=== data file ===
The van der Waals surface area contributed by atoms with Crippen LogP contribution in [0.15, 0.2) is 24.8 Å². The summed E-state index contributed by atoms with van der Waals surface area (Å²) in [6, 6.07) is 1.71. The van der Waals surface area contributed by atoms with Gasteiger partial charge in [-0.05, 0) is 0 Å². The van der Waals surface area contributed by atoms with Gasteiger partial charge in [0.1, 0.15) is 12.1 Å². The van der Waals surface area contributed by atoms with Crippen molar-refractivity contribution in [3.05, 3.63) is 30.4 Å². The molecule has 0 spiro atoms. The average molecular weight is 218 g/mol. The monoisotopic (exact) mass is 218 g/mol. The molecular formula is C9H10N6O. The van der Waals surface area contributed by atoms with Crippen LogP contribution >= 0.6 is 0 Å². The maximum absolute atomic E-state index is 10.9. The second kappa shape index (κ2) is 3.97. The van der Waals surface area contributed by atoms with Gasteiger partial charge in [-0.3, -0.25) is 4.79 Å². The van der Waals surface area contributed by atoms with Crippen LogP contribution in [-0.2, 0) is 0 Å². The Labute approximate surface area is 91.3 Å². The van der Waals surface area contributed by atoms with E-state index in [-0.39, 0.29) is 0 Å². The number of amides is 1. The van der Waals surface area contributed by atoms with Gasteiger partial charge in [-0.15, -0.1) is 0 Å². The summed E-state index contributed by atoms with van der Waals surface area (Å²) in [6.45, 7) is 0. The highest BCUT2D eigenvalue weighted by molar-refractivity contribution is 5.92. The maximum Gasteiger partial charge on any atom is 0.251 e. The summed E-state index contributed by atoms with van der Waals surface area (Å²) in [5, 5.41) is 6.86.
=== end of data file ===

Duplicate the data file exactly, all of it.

The van der Waals surface area contributed by atoms with Crippen LogP contribution in [0.15, 0.2) is 24.8 Å². The summed E-state index contributed by atoms with van der Waals surface area (Å²) in [6, 6.07) is 1.71. The van der Waals surface area contributed by atoms with Gasteiger partial charge in [-0.05, 0) is 0 Å². The van der Waals surface area contributed by atoms with Gasteiger partial charge in [0.1, 0.15) is 12.1 Å². The van der Waals surface area contributed by atoms with Crippen molar-refractivity contribution in [3.05, 3.63) is 30.4 Å². The molecule has 0 spiro atoms. The average molecular weight is 218 g/mol. The monoisotopic (exact) mass is 218 g/mol. The molecular formula is C9H10N6O. The van der Waals surface area contributed by atoms with Crippen LogP contribution >= 0.6 is 0 Å². The maximum absolute atomic E-state index is 10.9. The second kappa shape index (κ2) is 3.97. The van der Waals surface area contributed by atoms with Gasteiger partial charge in [-0.3, -0.25) is 4.79 Å². The van der Waals surface area contributed by atoms with Crippen LogP contribution in [-0.2, 0) is 0 Å². The Labute approximate surface area is 91.3 Å². The van der Waals surface area contributed by atoms with E-state index in [-0.39, 0.29) is 0 Å². The number of amides is 1. The van der Waals surface area contributed by atoms with Gasteiger partial charge in [-0.15, -0.1) is 0 Å². The summed E-state index contributed by atoms with van der Waals surface area (Å²) in [6.45, 7) is 0. The highest BCUT2D eigenvalue weighted by molar-refractivity contribution is 5.92. The maximum Gasteiger partial charge on any atom is 0.251 e. The summed E-state index contributed by atoms with van der Waals surface area (Å²) in [5, 5.41) is 6.86.